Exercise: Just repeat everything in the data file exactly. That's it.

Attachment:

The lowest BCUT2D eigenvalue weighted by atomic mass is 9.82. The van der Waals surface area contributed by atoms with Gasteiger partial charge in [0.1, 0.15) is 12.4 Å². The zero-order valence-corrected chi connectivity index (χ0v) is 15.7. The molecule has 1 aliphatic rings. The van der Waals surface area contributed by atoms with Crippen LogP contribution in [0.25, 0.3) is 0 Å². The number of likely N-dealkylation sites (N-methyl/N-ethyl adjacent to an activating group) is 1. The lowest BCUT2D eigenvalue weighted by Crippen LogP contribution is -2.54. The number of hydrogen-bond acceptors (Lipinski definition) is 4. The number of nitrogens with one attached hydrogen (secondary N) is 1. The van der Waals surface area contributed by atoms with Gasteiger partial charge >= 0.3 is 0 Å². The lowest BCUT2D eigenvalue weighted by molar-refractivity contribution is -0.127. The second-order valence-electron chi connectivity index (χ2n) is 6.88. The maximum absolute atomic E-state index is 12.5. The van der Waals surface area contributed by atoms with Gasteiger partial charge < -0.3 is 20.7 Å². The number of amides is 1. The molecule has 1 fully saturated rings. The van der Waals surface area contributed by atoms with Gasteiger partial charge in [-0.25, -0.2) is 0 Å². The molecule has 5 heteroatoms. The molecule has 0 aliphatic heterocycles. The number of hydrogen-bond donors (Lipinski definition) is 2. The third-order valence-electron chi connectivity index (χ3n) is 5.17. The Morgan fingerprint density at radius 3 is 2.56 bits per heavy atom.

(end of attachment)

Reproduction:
The lowest BCUT2D eigenvalue weighted by atomic mass is 9.82. The van der Waals surface area contributed by atoms with Gasteiger partial charge in [0.1, 0.15) is 12.4 Å². The zero-order valence-corrected chi connectivity index (χ0v) is 15.7. The molecule has 1 aliphatic rings. The van der Waals surface area contributed by atoms with Crippen LogP contribution in [0.25, 0.3) is 0 Å². The number of likely N-dealkylation sites (N-methyl/N-ethyl adjacent to an activating group) is 1. The lowest BCUT2D eigenvalue weighted by Crippen LogP contribution is -2.54. The number of hydrogen-bond acceptors (Lipinski definition) is 4. The number of nitrogens with one attached hydrogen (secondary N) is 1. The van der Waals surface area contributed by atoms with Gasteiger partial charge >= 0.3 is 0 Å². The lowest BCUT2D eigenvalue weighted by molar-refractivity contribution is -0.127. The second-order valence-electron chi connectivity index (χ2n) is 6.88. The maximum absolute atomic E-state index is 12.5. The van der Waals surface area contributed by atoms with Gasteiger partial charge < -0.3 is 20.7 Å². The number of amides is 1. The molecule has 1 fully saturated rings. The van der Waals surface area contributed by atoms with Gasteiger partial charge in [-0.25, -0.2) is 0 Å². The molecule has 5 heteroatoms. The molecule has 0 aliphatic heterocycles. The number of hydrogen-bond donors (Lipinski definition) is 2. The third-order valence-electron chi connectivity index (χ3n) is 5.17. The Morgan fingerprint density at radius 3 is 2.56 bits per heavy atom.